When technology becomes a bank merger’s albatross
Bringing together two banks founded in the 19th century produced a very modern problem.
After Hancock Bank of Gulfport, Miss., established in 1899, acquired in 2010 longtime neighbor Whitney Bank in New Orleans (circa 1883), executives decided to keep operating the venerable brands as separate entities for a period of time. Both banks are part of the $27 billion-asset Hancock Holding.
But the attempt at a gradual transition in branding created a technological headache, as they continued to operate separate versions of banking systems, depending on the channel. Now, several years after the banks joined to form Hancock and Whitney Bank, their legacy systems are finally coming together as well.
“They’re two very old institutions that have been part of the fabric of the community for over 100 years,” said Jennifer Wilson, Hancock’s chief digital officer, who was brought on in 2015 to help lead its digital aspirations. “We had a tendency to operate in channel silos,” she noted, such as a banker in a branch being unaware a customer who had just walked in had started a process online.
“We knew we had a technology refresh ahead of us,” she added. “We started to think about what we want our customer interactions to look like, and how do we examine how customers are interacting with us and respond to that.”
Wilson and her team worked in an overall rebranding effort, unifying branding on digital channels and streamlining the different internal systems onto one platform.
The bank this year purchased software from technology provider FIS. FIS integrates disparate legacy systems in the hopes of reducing the misunderstanding and friction that often exists between bankers and customers who perform tasks in multiple channels, Wilson said.
“They want the ability to start something in one channel and finish in another; they don’t want to start something on mobile then walk into a branch and have it be a huge disaster of a process,” she said.
The bank is only three weeks into implementing FIS’s technology, but anecdotally, Wilson said, customers have reacted positively so far. “The ability to stay continuously engaged with the customer, in real time, is a big goal,” she added.
For Hancock and Whitney, the investment is just the beginning of its digital journey. Wilson said the bank is looking at services like entirely digital account opening, providing more digital tools for customers to manage money, and utilizing video interactions to a greater degree.
Though she declined to state the amount of the investment in FIS’ software, Wilson said the bank made the business decision to spend money on new technology “because we needed to rethink our infrastructure and ensure that we were ready for whatever new digital technology would be coming at us. We needed a major upgrade of multiple platforms, and this gave us an opportunity to think about both the branch and digital experiences simultaneously.”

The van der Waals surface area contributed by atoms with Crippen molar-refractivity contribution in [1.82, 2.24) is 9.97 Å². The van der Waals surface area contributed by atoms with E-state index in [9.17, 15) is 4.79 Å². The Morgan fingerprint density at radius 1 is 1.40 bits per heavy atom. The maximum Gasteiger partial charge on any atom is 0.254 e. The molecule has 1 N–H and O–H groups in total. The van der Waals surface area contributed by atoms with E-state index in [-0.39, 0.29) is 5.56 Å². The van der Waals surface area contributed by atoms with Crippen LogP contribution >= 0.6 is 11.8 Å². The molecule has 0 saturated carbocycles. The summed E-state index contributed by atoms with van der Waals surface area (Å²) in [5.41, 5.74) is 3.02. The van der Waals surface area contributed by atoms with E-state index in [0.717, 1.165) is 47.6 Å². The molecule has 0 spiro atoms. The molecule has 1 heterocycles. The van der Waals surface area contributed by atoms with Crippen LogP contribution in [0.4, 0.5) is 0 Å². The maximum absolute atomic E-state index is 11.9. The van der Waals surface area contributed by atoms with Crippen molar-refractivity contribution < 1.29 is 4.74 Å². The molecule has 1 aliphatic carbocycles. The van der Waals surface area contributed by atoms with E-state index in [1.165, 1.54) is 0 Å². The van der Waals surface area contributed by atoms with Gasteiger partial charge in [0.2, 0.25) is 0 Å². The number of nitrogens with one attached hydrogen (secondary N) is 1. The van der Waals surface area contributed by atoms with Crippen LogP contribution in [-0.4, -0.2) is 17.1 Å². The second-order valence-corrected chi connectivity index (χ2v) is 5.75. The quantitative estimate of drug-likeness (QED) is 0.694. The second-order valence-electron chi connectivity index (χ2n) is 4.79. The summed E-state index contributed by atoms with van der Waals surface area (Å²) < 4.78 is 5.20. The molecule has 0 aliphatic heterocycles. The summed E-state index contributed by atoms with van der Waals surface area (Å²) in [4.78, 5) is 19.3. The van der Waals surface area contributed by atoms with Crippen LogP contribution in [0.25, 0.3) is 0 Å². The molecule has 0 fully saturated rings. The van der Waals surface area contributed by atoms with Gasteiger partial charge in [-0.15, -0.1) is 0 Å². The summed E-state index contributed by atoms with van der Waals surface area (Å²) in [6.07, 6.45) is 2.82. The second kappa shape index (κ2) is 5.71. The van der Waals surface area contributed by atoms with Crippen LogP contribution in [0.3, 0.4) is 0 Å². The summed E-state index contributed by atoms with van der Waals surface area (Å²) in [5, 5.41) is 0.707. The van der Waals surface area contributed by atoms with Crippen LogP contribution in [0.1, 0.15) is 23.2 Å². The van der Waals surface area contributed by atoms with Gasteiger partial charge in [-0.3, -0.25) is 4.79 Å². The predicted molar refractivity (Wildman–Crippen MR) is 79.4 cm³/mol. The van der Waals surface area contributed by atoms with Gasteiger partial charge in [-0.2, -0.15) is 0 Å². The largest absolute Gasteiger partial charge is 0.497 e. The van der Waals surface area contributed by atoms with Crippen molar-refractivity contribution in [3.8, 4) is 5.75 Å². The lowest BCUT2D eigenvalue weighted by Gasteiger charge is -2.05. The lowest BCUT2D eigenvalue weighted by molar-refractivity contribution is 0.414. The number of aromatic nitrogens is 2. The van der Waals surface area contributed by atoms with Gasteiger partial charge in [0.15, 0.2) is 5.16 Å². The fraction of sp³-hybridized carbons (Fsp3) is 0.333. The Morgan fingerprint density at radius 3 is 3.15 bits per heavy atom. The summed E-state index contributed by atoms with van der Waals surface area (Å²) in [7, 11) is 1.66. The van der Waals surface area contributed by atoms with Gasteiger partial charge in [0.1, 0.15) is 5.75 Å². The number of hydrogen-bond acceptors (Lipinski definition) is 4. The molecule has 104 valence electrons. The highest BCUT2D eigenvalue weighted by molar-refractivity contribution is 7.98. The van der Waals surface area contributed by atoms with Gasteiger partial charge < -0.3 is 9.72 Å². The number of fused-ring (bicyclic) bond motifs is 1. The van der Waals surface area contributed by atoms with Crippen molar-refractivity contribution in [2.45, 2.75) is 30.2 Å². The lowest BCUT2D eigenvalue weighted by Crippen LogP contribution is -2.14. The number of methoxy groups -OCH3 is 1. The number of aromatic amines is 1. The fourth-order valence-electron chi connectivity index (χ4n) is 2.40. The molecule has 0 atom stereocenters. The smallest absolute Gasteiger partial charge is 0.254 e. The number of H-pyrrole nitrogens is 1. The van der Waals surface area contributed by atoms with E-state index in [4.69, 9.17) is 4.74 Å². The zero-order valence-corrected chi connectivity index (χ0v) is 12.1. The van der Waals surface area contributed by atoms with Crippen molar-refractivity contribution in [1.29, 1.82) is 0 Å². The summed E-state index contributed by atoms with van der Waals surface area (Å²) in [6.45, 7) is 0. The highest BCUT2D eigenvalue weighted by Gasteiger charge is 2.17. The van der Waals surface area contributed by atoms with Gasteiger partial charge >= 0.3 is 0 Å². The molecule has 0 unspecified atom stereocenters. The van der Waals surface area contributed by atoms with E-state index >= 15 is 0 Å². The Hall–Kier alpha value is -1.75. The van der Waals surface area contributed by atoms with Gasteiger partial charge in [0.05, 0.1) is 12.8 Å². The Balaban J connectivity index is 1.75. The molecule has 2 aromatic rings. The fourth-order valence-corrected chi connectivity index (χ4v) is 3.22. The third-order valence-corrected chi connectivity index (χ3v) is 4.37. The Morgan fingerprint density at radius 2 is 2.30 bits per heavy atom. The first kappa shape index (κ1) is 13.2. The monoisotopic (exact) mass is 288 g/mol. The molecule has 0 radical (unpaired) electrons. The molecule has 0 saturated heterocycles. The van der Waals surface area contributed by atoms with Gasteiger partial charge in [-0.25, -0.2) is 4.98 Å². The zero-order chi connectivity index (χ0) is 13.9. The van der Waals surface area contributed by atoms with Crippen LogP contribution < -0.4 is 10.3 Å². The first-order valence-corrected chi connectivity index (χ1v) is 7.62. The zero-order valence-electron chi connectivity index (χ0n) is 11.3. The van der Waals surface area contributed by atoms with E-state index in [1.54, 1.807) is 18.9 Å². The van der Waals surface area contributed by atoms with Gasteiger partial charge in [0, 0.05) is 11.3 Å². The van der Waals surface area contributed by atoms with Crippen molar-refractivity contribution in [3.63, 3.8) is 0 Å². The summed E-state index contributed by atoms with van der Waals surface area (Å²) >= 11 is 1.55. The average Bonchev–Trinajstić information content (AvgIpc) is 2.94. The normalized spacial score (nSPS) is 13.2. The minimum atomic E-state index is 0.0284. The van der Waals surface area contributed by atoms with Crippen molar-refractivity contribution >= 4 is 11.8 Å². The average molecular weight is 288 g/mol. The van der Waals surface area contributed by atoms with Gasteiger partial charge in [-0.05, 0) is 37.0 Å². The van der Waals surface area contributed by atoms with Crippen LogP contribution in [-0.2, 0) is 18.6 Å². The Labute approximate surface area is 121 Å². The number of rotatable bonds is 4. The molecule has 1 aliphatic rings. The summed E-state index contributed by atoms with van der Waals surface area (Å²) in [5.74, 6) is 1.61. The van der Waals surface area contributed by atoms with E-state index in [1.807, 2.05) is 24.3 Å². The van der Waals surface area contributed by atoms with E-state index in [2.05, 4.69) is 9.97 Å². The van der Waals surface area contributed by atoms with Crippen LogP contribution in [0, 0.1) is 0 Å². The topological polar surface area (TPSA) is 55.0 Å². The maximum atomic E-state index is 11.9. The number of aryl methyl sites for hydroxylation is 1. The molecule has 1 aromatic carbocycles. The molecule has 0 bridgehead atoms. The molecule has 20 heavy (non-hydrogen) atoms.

Hancock and Whitney Bank’s investment is part of a larger trend in banks pursuing omnichannel projects, said David Albertazzi, a senior analyst with Aite Group.
“Customer-centricity is on the rise; understanding the customer journey better and how they interact with the bank on a regular basis, where the points of confusion are and eliminating them,” he said. “Many bank [information technology] projects happening now are fueled by this goal of customer-centricity.”
Hancock and Whitney’s transformation was also in part driven by the desire to reduce redundant systems brought on by a merger; as bank M&A activity continues to rise, this may spur more digital transformation projects, Albertazzi noted. (There was a 2% increase in the volume of bank M&A deals in the third quarter of 2017 compared with the same quarter last year, according to PwC research.)
“With the consolidation happening year over year in the industry, you have situations [after a merger] where half of customers are on one system and half on another,” Albertazzi said. “That can’t make for a good experience. So I think you’ll see more of these types of projects.”
Other factors contributed to the decision to maintain separate banks.
Whitney, by total assets, was 39% larger than Hancock. New Orleans also accounted for nearly 40% of the company’s loans and deposits after the deal closed in late 2010. Management also wanted to send a message to New Orleans that it valued the city and a bank that had been based there for more than 130 years.
"The two-bank structure has worked extraordinarily well," Carl Chaney, then a co-CEO at Hancock, said in June 2013. "It makes sense for us to keep that Whitney brand. The goodwill of both of those names is well worth it." (Chaney retired from Hancock in 2014).
For Wilson, the effort is not about simply shifting customers to digital, but making sure they have the same experience no matter how they interact with the bank.
“At the end of the day, banking is a relationship business,” she said. “People don’t want an experience engineered for them. They just want the best experience in whatever channel they are in.”